PALM BEACH GARDENS, Fla. -- Adam Scott was not feeling his best Thursday at PGA National, but it had nothing to do with over-exertion.
The laid-back Aussie who is the highest-ranked player in the field at the Honda Classic is playing just his third event of 2017. Many of his peers have already doubled that total, but Scott, 36, has taken it easy, choosing to lay low after consecutive events in Australia late last year, with his eyes firmly fixed on the Masters.
Peaking for the majors has been a big part of Scott's plans the past few years, and he's changing it up this time, planning to play the week prior to each one, and skipping some tournaments he might normally play. At No. 7 in the world, he is considered among the game's elite, even if he seemingly has slipped into the background of late while others emerged.
Dustin Johnson took over the No. 1 ranking last week with his victory at the Genesis Open, a spot Scott held for a time in 2014. But even two victories a year ago, including the Honda Classic, couldn't propel Scott back toward that status, one he'd love to achieve again, but knows is a ways off.
"I'm not involved in it at the moment, I need about maybe six months to get there,'' said Scott, who opened his Honda defense with a 2-under-par 68. He trails leaders Cody Gribble and Wesley Bryan by 4 strokes. "It's been fairly competitive. Jason (Day has) been solid at No. 1, but I've spent most of my career, or at least the first half of my career, it was just a non-event. It was just Tiger by double the points everyone else was on.
"I can honestly say for that time, I just ruled being No. 1 out of the equation. Fortunately I was patient to hang around long enough and have a run at it and got there. I think it's good for the guys at the top, they are highly motivated. And guys like me who sit a bit further back, and one of my big missions this year was to get back up and have a shot at going for No. 1 again before it's all too far gone for me. But it's a few months away of putting together some really, really solid golf before I could even possibly think about getting there.''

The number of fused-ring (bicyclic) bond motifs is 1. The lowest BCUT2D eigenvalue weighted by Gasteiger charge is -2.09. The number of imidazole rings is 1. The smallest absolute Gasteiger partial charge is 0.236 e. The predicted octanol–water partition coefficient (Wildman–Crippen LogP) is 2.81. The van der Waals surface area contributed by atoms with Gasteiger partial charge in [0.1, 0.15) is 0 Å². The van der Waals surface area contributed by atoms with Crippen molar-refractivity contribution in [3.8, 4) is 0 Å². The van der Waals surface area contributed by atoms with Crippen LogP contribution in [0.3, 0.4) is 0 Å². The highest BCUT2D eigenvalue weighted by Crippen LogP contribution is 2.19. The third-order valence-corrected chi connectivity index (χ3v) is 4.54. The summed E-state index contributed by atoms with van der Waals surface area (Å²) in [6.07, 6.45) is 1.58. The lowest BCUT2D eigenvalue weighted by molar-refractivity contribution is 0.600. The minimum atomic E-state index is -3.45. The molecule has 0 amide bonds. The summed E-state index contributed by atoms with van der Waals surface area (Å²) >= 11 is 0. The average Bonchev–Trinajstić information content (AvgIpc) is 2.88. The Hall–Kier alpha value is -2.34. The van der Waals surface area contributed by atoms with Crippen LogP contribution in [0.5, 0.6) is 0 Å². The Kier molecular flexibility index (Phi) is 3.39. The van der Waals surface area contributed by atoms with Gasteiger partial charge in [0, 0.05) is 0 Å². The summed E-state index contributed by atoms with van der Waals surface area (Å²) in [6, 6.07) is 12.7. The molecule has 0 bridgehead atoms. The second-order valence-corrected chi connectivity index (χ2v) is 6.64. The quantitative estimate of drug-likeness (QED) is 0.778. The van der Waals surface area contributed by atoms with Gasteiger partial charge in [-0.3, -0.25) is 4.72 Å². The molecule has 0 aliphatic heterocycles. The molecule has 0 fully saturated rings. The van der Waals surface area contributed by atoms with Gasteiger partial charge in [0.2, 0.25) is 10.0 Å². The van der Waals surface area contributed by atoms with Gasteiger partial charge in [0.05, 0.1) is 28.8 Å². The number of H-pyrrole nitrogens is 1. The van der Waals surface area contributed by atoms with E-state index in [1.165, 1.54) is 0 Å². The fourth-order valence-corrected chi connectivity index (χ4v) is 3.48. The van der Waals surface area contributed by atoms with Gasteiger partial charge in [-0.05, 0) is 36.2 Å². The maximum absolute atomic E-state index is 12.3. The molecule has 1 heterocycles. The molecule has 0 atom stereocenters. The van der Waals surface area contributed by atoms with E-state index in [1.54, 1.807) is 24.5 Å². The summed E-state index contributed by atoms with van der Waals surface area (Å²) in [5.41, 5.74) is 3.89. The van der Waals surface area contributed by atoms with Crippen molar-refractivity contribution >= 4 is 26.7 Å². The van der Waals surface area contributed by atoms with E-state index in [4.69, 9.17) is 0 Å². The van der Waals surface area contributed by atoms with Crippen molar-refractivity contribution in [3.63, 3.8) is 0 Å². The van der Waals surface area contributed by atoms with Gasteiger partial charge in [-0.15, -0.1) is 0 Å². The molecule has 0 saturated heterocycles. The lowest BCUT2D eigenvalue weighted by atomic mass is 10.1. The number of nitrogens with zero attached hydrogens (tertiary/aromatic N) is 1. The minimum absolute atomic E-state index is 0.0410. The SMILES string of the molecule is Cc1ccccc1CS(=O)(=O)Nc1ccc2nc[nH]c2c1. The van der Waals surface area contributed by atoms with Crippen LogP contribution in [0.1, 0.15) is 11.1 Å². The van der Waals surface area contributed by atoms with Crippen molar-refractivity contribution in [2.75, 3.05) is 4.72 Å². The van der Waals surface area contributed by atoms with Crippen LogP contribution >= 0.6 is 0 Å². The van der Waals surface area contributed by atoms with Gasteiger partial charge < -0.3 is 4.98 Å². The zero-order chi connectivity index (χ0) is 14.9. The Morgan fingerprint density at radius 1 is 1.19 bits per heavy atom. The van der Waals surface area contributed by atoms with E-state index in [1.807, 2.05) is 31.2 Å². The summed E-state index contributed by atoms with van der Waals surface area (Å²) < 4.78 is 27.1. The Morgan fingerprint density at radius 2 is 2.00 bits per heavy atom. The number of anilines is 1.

No doubt, the competition at the top is fierce. Johnson has been the game's most consistent player over the past year, and has seven top-6 finishes in his past nine starts.
Day held the No. 1 spot for most of the past year. Rory McIlroy, Henrik Stenson, Hideki Matsuyama and Jordan Spieth have all won events since Scott last posted a victory at the WGC-Cadillac Championship nearly a year ago.
And to show how much ground he has to make up, the number of ranking points between No. 6 Spieth and No. 7 Scott (2.6671) is more than the difference between Scott and No. 29 Matthew Fitzpatrick.
All of which got Scott thinking back to 2014, when he was poised to take over the No. 1 spot. His Masters victory in 2013 helped get him to No. 2 in the world that year and he hovered near the No. 1 spot, cementing it with a victory at the PGA Tour event at Colonial Country Club in May of that year.
By August, it was gone.
"I think I probably relaxed when I got there and maybe I should have treated it a bit differently and I might have actually stayed there a bit longer,'' Scott said. "The sense of accomplishment was great, and I was obviously playing well. So I didn't really try and put more pressure on myself to play better or perform like a No. 1. I just wanted to play and enjoy that feeling, knowing that I was the No. 1 golfer in the world, and it only lasted about seven or eight weeks. Then Rory had an amazing run of golf and knocked me off the perch.''
Then again, Scott admits that is not really a part of his makeup. Less has always been more for him, hence the reduced schedule. He and his wife are expecting another child later this year, and with homes in the Bahamas, Switzerland and Australia, life has gotten more hectic off the course.
Still, Scott is not ready to slink away. He tied for 11th last week at Riviera and other than a missed cut late last year at the Japan Open, he has not been worse than 18th in any event going back to the PGA Championship last summer.
"It's pretty motivating to think I could work my way back up there and I feel I spent enough time doing enough thinking and planning that it's a realistic goal for me,'' Scott said.
Now comes the hard part: doing it.